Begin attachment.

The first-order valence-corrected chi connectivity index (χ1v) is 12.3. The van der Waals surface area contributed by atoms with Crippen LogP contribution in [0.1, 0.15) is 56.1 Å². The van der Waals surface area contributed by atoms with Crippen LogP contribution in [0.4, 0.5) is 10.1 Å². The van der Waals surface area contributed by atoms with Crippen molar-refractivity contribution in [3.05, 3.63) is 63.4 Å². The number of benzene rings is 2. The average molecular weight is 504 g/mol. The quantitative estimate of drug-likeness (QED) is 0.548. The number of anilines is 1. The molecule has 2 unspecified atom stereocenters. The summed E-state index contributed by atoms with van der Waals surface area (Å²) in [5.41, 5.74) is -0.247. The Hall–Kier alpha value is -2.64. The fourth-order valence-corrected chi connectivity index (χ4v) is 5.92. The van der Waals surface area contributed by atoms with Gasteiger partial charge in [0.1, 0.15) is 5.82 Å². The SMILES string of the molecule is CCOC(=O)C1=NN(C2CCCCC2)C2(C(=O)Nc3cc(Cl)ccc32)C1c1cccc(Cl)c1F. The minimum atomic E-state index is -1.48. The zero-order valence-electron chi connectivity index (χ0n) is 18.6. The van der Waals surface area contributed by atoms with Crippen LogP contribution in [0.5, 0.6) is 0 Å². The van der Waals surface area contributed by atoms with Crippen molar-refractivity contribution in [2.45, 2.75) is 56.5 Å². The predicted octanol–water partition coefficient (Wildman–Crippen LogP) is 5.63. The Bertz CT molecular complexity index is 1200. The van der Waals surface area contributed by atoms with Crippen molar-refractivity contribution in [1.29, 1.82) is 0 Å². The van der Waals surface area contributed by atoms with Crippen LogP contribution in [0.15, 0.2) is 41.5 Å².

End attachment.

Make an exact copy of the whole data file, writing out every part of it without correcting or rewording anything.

The first-order valence-corrected chi connectivity index (χ1v) is 12.3. The van der Waals surface area contributed by atoms with Crippen LogP contribution in [0.1, 0.15) is 56.1 Å². The van der Waals surface area contributed by atoms with Crippen LogP contribution in [0.4, 0.5) is 10.1 Å². The van der Waals surface area contributed by atoms with Crippen molar-refractivity contribution in [3.05, 3.63) is 63.4 Å². The number of benzene rings is 2. The average molecular weight is 504 g/mol. The quantitative estimate of drug-likeness (QED) is 0.548. The number of anilines is 1. The molecule has 2 unspecified atom stereocenters. The summed E-state index contributed by atoms with van der Waals surface area (Å²) in [5.41, 5.74) is -0.247. The Hall–Kier alpha value is -2.64. The fourth-order valence-corrected chi connectivity index (χ4v) is 5.92. The van der Waals surface area contributed by atoms with Gasteiger partial charge in [0.1, 0.15) is 5.82 Å². The SMILES string of the molecule is CCOC(=O)C1=NN(C2CCCCC2)C2(C(=O)Nc3cc(Cl)ccc32)C1c1cccc(Cl)c1F. The minimum atomic E-state index is -1.48. The zero-order valence-electron chi connectivity index (χ0n) is 18.6. The van der Waals surface area contributed by atoms with Crippen LogP contribution in [0.5, 0.6) is 0 Å². The van der Waals surface area contributed by atoms with Crippen molar-refractivity contribution in [2.45, 2.75) is 56.5 Å². The predicted octanol–water partition coefficient (Wildman–Crippen LogP) is 5.63. The Bertz CT molecular complexity index is 1200. The van der Waals surface area contributed by atoms with Crippen molar-refractivity contribution in [1.29, 1.82) is 0 Å². The van der Waals surface area contributed by atoms with Crippen LogP contribution in [0.15, 0.2) is 41.5 Å².